Housewives and Domestic Servants in the United States, 1920-1945Phyllis Palmer
In the era after Suffrage, white middle-class housewives abandoned moves toward paid work for themselves, embraced domestic life, and felt entitled to servants. In Domesticity and Dirt, Phyllis Palmer examines the cultural norms that led such women to take on the ornamental and emotional elements of the job while relegating the hard physical work and demeaning service tasks to servantsmainly women of color. Using novels, films, magazine articles, home economics texts, and government-funded domestic training course manuals, the author details cultural expectations about middle-class homelife.
Palmer describes how government-funded education programs encouraged the divisions of labor and identity and undercut domestic workers’ organized efforts during the 1930s to win inclusion in New Deal programs regulating labor conditions. Aided by less powerful black civil rights groups, without the assistance of trade unions or women’s clubs, domestics failed to win legal protections and the legal authority and self-respect these brought to covered workers. The author also reveals how middle- class women responded ambivalently to the call to aid women workers when labor reforms threatened their domestic arrangements.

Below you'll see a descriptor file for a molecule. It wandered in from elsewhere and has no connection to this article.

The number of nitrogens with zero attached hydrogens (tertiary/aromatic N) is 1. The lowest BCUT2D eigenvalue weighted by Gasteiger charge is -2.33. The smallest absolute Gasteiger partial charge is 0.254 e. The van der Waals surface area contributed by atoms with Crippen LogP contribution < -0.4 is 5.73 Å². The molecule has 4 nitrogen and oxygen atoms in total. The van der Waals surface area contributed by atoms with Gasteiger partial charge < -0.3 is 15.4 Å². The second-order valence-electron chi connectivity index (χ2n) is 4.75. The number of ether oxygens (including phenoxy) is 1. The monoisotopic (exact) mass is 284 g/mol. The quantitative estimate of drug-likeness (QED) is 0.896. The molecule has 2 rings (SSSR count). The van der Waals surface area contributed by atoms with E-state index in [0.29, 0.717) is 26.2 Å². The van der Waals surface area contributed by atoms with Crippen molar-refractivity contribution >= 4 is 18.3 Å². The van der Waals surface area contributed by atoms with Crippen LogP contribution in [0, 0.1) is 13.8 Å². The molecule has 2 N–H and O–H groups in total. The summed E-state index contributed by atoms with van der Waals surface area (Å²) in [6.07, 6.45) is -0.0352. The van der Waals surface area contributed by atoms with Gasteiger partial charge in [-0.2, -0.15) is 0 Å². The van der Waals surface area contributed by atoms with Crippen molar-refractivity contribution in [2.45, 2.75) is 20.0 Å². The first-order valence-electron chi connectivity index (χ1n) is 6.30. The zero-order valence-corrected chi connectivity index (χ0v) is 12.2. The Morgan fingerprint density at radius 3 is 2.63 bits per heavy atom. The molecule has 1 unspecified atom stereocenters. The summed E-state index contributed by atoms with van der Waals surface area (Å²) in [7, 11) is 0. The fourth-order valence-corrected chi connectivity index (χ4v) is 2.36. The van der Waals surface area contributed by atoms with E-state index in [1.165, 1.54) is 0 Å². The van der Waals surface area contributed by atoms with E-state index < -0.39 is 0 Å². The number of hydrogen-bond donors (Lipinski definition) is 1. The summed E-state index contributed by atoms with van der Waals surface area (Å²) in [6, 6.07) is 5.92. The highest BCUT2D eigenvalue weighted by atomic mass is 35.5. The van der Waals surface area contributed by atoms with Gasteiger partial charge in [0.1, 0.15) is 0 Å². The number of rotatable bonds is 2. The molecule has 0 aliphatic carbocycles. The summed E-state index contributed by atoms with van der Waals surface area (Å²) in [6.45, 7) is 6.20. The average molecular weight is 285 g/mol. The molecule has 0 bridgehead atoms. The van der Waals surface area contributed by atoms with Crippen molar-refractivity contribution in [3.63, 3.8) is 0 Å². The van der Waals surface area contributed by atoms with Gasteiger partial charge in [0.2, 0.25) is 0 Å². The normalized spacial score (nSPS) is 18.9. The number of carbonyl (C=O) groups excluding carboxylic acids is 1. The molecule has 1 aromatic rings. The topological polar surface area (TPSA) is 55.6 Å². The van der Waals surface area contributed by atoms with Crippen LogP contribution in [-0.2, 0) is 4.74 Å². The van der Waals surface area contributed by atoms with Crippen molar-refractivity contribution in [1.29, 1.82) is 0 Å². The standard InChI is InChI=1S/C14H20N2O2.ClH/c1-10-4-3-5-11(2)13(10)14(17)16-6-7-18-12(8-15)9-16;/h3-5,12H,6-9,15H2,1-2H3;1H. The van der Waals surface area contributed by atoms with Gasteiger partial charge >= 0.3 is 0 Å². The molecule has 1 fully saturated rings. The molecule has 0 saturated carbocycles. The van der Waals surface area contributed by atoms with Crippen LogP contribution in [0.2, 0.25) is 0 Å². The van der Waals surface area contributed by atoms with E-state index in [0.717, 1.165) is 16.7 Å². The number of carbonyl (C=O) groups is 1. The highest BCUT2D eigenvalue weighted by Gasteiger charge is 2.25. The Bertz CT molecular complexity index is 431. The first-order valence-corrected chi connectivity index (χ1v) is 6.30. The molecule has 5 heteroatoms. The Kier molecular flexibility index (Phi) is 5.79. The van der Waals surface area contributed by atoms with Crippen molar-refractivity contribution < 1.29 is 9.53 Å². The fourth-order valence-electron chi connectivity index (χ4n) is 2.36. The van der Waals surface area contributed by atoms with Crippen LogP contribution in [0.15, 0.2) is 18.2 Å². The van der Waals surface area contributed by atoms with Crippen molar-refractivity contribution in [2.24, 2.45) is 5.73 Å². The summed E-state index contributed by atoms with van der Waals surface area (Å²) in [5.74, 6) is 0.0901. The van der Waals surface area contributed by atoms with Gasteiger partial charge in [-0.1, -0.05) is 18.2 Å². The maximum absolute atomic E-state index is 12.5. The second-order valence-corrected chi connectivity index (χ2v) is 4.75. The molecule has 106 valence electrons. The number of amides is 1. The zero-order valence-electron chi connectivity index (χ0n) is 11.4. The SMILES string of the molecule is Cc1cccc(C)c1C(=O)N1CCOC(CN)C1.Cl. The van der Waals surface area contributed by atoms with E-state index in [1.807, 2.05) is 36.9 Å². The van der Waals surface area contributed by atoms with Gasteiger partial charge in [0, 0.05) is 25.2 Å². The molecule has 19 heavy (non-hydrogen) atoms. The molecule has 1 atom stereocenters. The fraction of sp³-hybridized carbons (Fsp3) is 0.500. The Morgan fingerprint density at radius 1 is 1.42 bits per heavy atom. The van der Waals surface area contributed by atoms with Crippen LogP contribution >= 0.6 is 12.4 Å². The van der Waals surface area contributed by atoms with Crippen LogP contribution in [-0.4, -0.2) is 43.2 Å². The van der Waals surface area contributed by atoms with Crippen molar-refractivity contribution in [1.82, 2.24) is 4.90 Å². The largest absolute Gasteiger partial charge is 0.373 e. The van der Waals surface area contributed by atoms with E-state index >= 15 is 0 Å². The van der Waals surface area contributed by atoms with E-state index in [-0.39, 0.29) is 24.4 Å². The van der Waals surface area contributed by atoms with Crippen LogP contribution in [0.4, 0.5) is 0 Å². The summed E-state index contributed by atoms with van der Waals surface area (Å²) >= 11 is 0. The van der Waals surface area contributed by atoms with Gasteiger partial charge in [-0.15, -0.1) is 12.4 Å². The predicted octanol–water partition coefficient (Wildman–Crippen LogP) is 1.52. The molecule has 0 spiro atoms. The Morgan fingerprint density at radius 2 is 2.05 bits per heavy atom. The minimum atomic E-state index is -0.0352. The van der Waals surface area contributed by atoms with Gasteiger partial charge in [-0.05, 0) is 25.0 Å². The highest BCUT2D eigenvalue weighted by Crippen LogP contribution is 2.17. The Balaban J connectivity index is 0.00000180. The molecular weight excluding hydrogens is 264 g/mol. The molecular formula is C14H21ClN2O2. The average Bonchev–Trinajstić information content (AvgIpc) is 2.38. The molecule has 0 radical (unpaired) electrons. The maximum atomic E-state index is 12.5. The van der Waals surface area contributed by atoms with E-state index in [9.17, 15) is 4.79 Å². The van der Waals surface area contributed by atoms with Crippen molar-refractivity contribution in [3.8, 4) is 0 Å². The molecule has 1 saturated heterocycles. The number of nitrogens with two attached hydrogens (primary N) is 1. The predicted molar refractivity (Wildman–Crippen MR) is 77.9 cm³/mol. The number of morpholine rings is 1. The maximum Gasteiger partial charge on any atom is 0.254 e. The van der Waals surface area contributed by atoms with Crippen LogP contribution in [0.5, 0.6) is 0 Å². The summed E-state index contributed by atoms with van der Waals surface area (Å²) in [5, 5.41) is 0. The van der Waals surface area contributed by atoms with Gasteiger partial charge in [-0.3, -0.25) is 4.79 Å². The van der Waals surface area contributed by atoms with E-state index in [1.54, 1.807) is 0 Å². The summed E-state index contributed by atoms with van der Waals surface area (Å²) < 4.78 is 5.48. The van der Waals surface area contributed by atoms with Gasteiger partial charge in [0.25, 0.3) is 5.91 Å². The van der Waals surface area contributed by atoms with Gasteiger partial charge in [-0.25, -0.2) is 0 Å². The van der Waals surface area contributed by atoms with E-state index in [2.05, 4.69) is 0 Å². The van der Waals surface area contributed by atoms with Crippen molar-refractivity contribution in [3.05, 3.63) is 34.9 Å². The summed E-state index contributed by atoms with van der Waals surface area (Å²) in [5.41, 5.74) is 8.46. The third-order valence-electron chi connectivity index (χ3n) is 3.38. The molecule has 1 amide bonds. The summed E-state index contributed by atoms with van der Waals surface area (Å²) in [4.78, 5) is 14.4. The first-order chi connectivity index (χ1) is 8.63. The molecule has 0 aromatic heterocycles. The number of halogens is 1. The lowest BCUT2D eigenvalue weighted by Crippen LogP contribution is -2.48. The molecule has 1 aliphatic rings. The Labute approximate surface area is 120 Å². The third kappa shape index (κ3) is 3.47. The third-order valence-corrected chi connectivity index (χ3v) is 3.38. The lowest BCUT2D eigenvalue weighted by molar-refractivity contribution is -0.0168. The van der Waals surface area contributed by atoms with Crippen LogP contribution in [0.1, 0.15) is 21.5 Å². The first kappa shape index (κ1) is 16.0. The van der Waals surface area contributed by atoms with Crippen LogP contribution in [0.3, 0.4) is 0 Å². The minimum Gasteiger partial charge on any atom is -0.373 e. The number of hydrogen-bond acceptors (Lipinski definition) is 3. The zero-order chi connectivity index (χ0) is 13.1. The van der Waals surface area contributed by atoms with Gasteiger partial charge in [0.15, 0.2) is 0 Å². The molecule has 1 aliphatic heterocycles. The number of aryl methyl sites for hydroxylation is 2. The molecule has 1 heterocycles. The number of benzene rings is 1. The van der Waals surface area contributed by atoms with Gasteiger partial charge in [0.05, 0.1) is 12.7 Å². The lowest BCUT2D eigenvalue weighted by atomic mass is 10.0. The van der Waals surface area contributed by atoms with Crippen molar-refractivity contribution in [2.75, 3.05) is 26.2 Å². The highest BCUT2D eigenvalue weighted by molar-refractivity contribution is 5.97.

Throughout her study, Palmer questions why white middle-class women looked to new technology and domestic help to deal with cultural demands upon "the perfect housewife" rather than expecting their husbands to help. When the supply of servants declined during the 1950s, middle-class housewives were left isolated with lots of housework. Although they rapidly followed their servants into paid work outside the home, they remain responsible for housework and child care.
"Palmer examines how white women learned their whiteness and how domestic service degraded working-class women...while it elevated the status of middle-class women. She concludes with a sophisticated analysis of dichotomies between good and bad, clean and dirty, pure and sexual women, infusing her history of gender, race and class subordination with contemporary feminist object relations theory."
—Women's Review of Books
"Phyllis Palmer examines how middle-class women took jobs outside the home and hired servants—mostly women of color—to run their households.... Her ground-breaking study, drawing on home economic texts, government-funded domestic training course manuals, novels, films and magazine articles, shows how this perpetuated the myth of the perfect housewife and did not challenge men to join in running the home. Unflinching in her analysis of domestic workers' subjugation and lack of power or protection."
—New Directions for Women
"(Palmer's) work is path-breaking.... (She) is right on target in focusing on the contradictions that have lain at the heart of our national domestic life."
—The Washington Post
"In a well-written scholarly examination of the interwar years, Palmer elaborates on the perspectives and experiences of both middleclass employers and the workers they exploited, playing out the implications of a domestic work system based upon class and race."